MASKS Literary Magazine, not Masks or Masks Literary Magazine
#MeToo (not Me Too for the #MeToo movement)
M.A. not MA in bios and in interviews.
M.F.A. not MFA, in bios and in interviews.
middle class, not Middle Class or middle-class
Monkeybicycle, not Monkey Bicycle
MoonPark Review, not The MoonPark Review
Myspace, not MySpace
New Ohio Review, not The New Ohio Review or the New Ohio Review
nonbinary, no hyphen
nonfiction, no fucking hyphen
North and South vs. north and south
From MLA website:
The Chicago Manual of Style (8.47) for geographic terms. For example, we capitalize north, south, east, and west when the terms refer to regions or cultures:
Customs in the East differ from those in the West.
She moved from the East Coast to the West Coast.
The South lost the war.
You should read both Western and Eastern philosophy.
Many scholars now study the global South.
Nurture, not Nurture Literary Journal or Nurture: A Literary Journal
Obsidian: Literature & Arts in the African Diaspora, with ampersand
Not okay or O.K. per AP
We use it, in bios and interviews per Chicago; in original work, we defer to the writer, and look for consistency within one piece and query author as needed.
2 p.m., not PM or P.M. per Chicago
PANK, not [PANK]
PANK Books, not Pank Books or [PANK] Books or [PANK] Books
Pensive or Pensive: A Global Journal of Spirituality and the Arts, not Pensive Literary Journal or Pensive Journal
Periods, spaces after periods. One space, not two. Change throughout mss.
Ph.D. not PhD in bios and interview
Pidgeonholes, not Pidgeon Holes or PidgeonHoles
Always in italics in-text;
not The Pine Hills Review or PH Review.
is fine after spelled out first reference. No italics!
The rules about forming possessives probably cause the most apostrophe confusion. They vary a little bit, depending on what type of noun you are making into a possessive.
Here are the rules of thumb:
For most singular nouns, add apostrophe, followed by an “s”:
The dog’s leash The writer’s desk The planet’s atmosphere
For most plural nouns, add only an apostrophe:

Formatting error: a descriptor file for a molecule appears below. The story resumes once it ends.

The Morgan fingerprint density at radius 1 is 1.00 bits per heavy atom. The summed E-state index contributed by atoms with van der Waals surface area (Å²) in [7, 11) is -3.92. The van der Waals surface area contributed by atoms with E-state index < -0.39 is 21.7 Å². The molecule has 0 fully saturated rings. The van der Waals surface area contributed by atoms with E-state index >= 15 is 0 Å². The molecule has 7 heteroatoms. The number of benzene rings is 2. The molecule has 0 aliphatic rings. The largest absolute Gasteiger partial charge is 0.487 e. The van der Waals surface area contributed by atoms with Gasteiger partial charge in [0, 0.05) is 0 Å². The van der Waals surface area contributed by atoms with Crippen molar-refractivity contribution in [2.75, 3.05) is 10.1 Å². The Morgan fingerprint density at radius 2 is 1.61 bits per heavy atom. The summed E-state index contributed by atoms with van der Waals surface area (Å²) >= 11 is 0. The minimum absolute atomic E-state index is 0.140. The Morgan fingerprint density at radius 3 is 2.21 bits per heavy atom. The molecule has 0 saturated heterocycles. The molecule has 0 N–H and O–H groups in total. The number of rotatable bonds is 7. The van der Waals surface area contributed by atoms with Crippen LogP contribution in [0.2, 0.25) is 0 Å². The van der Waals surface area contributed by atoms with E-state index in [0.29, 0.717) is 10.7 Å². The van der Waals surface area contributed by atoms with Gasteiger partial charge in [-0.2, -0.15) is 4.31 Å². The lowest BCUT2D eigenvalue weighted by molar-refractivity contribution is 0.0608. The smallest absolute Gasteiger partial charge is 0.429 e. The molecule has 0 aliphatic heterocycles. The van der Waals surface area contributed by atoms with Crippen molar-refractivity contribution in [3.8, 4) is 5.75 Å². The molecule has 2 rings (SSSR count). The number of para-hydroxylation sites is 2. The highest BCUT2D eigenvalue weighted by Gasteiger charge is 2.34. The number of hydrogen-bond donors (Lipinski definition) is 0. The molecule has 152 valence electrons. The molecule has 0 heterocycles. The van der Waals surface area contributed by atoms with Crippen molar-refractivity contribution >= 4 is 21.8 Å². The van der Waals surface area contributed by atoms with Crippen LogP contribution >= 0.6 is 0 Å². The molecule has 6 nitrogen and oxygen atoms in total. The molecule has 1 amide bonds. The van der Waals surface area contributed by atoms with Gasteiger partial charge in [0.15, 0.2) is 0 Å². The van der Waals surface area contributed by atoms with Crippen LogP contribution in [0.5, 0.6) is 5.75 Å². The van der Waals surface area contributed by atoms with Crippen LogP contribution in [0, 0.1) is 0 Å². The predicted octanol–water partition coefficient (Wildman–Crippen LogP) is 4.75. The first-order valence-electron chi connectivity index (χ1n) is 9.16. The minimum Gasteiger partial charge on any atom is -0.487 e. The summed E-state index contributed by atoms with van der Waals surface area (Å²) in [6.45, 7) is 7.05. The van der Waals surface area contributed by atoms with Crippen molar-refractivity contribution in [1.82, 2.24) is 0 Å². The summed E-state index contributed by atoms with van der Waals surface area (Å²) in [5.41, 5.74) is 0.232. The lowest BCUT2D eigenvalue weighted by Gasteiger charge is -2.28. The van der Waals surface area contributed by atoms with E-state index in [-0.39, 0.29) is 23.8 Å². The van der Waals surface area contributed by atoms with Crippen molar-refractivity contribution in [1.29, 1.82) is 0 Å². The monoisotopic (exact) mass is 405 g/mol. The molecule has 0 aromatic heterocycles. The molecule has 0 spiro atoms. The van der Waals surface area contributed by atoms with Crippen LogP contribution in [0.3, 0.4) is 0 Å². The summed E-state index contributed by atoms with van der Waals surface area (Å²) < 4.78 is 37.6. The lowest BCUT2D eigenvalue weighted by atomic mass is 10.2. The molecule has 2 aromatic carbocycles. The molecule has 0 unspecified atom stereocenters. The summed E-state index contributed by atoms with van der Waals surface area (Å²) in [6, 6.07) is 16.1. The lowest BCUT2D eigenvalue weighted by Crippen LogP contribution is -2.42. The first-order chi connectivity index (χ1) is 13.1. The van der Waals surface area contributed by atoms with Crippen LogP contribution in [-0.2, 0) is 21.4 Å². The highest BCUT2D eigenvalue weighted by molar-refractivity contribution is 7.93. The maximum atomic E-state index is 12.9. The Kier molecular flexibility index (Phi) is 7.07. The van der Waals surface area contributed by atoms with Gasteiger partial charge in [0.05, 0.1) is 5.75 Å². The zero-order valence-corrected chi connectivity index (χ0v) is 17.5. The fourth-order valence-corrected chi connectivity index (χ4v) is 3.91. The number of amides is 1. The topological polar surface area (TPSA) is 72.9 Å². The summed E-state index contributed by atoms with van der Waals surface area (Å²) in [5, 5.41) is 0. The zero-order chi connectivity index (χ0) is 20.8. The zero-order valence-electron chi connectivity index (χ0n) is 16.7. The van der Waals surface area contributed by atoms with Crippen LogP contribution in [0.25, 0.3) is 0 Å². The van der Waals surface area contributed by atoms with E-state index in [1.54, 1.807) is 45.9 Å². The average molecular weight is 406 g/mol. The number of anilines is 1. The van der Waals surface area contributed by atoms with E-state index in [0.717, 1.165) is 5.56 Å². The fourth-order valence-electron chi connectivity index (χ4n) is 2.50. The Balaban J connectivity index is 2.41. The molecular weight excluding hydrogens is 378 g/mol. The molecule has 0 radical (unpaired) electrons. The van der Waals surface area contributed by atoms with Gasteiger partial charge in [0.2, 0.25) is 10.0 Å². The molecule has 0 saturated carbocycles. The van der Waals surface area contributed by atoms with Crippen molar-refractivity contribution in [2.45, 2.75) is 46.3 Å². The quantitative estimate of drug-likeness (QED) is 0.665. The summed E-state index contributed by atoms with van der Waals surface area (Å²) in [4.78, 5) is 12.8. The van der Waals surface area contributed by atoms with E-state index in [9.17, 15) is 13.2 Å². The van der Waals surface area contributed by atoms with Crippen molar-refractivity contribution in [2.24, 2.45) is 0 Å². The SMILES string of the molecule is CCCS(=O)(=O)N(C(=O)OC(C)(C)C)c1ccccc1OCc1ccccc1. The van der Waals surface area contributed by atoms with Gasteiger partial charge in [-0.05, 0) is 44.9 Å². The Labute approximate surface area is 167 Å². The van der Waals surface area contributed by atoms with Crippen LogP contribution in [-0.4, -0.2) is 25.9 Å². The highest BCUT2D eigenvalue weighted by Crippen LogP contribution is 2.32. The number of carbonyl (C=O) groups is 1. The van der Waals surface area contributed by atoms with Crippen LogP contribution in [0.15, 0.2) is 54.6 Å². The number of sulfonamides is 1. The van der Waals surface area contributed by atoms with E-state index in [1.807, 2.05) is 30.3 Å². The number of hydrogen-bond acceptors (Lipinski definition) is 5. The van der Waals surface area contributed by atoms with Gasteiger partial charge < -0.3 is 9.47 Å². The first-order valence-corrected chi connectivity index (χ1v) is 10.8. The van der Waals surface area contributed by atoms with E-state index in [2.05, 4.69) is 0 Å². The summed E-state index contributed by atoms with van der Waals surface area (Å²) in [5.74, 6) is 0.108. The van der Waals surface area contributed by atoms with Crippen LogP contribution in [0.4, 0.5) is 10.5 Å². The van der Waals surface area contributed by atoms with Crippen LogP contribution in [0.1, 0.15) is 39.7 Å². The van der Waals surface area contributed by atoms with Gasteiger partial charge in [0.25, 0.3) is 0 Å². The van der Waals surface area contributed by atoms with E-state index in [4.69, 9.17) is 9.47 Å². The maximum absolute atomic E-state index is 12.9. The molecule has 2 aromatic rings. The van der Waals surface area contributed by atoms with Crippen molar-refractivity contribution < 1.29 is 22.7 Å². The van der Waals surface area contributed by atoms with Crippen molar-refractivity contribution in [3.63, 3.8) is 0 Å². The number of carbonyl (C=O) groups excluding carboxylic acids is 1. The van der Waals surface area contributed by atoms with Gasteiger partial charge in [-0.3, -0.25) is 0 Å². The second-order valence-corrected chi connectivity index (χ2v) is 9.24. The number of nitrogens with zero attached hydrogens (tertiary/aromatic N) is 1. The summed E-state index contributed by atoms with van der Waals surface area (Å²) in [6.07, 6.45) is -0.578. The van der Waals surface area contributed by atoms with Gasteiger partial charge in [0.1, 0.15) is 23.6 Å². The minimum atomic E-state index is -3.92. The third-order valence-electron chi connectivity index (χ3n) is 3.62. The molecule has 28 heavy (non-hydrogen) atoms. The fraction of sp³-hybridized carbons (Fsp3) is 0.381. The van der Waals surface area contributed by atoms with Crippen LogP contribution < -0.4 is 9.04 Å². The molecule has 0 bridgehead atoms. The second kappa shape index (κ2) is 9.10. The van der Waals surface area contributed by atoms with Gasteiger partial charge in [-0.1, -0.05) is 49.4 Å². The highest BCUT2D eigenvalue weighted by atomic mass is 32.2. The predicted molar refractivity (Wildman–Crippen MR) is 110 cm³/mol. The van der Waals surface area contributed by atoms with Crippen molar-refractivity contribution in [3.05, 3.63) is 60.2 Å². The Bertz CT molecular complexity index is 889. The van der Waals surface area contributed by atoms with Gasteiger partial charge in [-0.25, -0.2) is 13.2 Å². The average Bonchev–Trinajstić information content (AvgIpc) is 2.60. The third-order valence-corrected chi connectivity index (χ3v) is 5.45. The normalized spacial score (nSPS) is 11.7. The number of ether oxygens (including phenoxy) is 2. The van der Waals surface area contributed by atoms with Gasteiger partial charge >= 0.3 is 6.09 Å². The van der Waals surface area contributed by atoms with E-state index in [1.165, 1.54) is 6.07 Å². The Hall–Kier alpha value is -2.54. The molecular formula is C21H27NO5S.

The dogs’ leashes (multiple dogs) The writers’ desks (multiple writers) The planets’ atmospheres (multiple planets)
For plural nouns that do not end in s, add apostrophe+s:
The children’s toys The geese’s migration route
Style guides vary in their recommendations of what to do when you have a singular proper noun that ends in s. We follow Chicago, then AP:
Charles Dickens’s novels Kansas’s main airport
Remember: no matter which style guide you use, add only the apostrophe to plural proper nouns that end in s:
Lebron James’ injury The Harrises’ drivorce The Smiths’ break-up
Pretty Owl Poetry, not pretty owl poetry
professor, lower-cased after name, per Chicago in running text capitalize job titles only before a person’s name, not after the name and not in isolation
So it’s professor of English, not Professor of English
Publication credits, see Bio style NO comma between publisher’s name and the publication year in a parenthetical credit. So:
(Random House 2012) and not (Random House, 2012)
Quotes, smart and dumb. We use smart, or curved, quotes and apostrophes, not dumb. Example: “Happy Birthday” not "Happy Birthday"
Red Fez, not RedFez or Redfez
Rensselaer Polytechnic Institute, not RPI or R.P.I.
roundtable (adj., n.)
Saint Rose: The College of Saint Rose, with The and spelled-out Saint; not College of Saint Rose, or The College of St. Rose.
Section breaks, marks for. No single asterisk or triple-asterisk, no matter what’s in the original’s manuscript. We use our own, consistent section symbol across all features in fiction and nonfiction.
This also applies to poetry when the section break is indicated and is not used as an intentional idioglyph or ideogram, weighted with any meaning besides delineating a section break.
For all sections breaks that require a mark, we’re going to go with the symbol for the section: §. This is centered, on its own line.
Update 1/2021: We now use the Separator block using the option of three dots, which look like this: